By Gail Callahan
The Charlotte News
December 4, 2008
In January when temperatures plummet, the sun is low in the sky, and people don layers to stay warm, Linda Gilbert will head to a warmer climate. The Charlotte resident isn’t a snowbird; she is preparing to return to an impoverished Central American country to help residents.
Linda, a Charlotte resident for 17 years and a former marketing director, will travel to Honduras as part of VT-Hands to Honduras-Tela to build community-wide projects that will help residents. The group provides educational, instructional, cultural and humanitarian assistance to the region. The small, Central American nation is the second-most impoverished nation in the Western Hemisphere, falling behind Haiti, Linda said.
In 1998 Hurricane Mitch devastated the small nation, causing widespread damage estimated at $3 billion dollars. At the time, 70 percent of the country’s crops were destroyed, and 70 to 80 percent of the Honduran infrastructure was also decimated. Average wages remain low and the distribution of wealth polarized.
The “heart and soul” of the group’s mission is twofold: help improve living conditions so residents can become independent and break the cycle of poverty. On tap for the group are projects ranging from building a classroom, installing a new clean-water supply system for a school and constructing women’s health and pediatric clinics. “I heard about the program through the Charlotte-Shelburne Rotary,” explains Linda. “I’ve done community service in the past and I also traveled, so this trip met my needs.”
In May Linda traveled to the country to deliver an ambulance donated by St. Michael’s College in Colchester. Last year volunteers from the group worked on a myriad of projects, from constructing a concrete-block classroom to installing a water system for a school with 800 students to donating materials for build a roof to cover three classrooms.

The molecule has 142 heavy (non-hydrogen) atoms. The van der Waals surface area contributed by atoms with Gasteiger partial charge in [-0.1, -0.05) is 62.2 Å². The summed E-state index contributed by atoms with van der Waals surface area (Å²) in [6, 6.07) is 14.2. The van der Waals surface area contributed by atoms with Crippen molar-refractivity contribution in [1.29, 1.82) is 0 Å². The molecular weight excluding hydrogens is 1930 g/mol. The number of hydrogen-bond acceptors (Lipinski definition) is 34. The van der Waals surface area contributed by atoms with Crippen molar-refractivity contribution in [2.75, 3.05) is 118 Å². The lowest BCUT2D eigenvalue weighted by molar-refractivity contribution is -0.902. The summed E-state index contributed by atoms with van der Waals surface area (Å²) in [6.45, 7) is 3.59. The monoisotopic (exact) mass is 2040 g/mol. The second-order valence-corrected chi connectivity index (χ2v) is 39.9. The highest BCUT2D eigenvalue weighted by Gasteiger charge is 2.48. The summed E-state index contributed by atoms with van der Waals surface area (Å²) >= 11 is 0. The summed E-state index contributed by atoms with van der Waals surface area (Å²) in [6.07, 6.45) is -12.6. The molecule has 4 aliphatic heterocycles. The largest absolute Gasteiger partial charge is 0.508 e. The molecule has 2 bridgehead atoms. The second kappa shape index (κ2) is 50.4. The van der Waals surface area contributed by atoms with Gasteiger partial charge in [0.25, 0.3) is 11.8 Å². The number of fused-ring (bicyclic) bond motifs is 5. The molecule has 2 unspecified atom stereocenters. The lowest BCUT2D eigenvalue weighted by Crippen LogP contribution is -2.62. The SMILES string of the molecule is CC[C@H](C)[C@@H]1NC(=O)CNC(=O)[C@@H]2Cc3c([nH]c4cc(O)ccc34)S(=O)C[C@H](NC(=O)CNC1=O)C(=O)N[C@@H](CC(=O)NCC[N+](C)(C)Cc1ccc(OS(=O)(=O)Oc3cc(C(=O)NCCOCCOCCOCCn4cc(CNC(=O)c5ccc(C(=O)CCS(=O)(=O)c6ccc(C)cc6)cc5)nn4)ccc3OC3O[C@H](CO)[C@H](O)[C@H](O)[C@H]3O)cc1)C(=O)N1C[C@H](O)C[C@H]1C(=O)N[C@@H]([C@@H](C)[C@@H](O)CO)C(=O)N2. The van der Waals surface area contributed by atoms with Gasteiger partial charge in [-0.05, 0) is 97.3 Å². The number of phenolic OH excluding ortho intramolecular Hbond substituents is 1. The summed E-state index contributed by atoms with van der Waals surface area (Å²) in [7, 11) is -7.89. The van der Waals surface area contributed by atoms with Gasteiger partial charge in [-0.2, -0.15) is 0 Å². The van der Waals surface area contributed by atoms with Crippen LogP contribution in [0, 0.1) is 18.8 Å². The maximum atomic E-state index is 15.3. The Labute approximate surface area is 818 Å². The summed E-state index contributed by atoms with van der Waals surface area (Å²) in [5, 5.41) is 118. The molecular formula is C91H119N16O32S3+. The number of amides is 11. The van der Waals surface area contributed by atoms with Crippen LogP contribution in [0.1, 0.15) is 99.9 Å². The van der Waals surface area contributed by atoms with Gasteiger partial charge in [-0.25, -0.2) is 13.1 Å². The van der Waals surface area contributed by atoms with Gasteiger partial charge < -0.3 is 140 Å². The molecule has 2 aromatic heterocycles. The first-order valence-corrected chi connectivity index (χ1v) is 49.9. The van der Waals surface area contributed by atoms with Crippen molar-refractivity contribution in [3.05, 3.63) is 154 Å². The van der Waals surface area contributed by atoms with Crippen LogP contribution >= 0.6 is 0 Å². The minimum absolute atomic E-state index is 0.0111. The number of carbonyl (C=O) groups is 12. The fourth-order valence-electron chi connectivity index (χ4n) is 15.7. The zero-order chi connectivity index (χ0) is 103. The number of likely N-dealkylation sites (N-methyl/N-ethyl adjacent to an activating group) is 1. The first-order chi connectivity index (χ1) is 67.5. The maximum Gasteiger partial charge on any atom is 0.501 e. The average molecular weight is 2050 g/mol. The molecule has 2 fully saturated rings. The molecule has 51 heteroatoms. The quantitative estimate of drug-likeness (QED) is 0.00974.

This will be Linda’s fifth trip to Honduras. She leaves January 17, and plans to spend about one month there. Linda will be joined by 72 Vermonters from around Chittenden County and ten others from around the United States.
For her efforts, Linda was profiled in a recent edition of Yankee Magazine as an “Angel Among Us.” She is modest about her work, praising fellow workers for the program’s success. “It’s all about the volunteers. It’s really expanded. We have a lot of people who bring their children. It really makes a huge impact to see children reach out and do community service.”
Linda spoke about what the team of volunteers will be undertaking in Tela. One project centers on constructing a school kitchen. Because there is no way to cook, children who are students at the school have no way to eat hot food, and mothers carry food to them. After the construction is completed, pupils will have hot meals without parents needing to supply them.
Linda also noted that volunteers will reach out to poor, single mothers at a daycare to teach them sewing skills.
Volunteers will leave from Burlington International Airport, and change at Newark International Airport to a direct flight to Honduras. Once in Honduras, the group will have about a 90-minute trip to the Tela region.
Linda sits on the administrative committee of the VT-Hands to Honduras-Tela group. The organization is largely dependent on fundraising, and members busily write grant applications, seeking donations. The Charlotte-Shelburne Rotary is sponsoring the trip to Tela next year, but participants must pay for their own round-trip tickets. Linda said the group seeks to raise another $40,000 for the organization’s needs.
Charlotte residents Linda and Al Gilbert and Dorrice and John Hammer are members of the organization committee of VT-Hands to Honduras-Tela as are Colleen Haag and Sam Feitelberg of Shelburne and Norm Robinson of Essex Junction.
“We work really hard all year-round to make the entire program successful,” said Linda.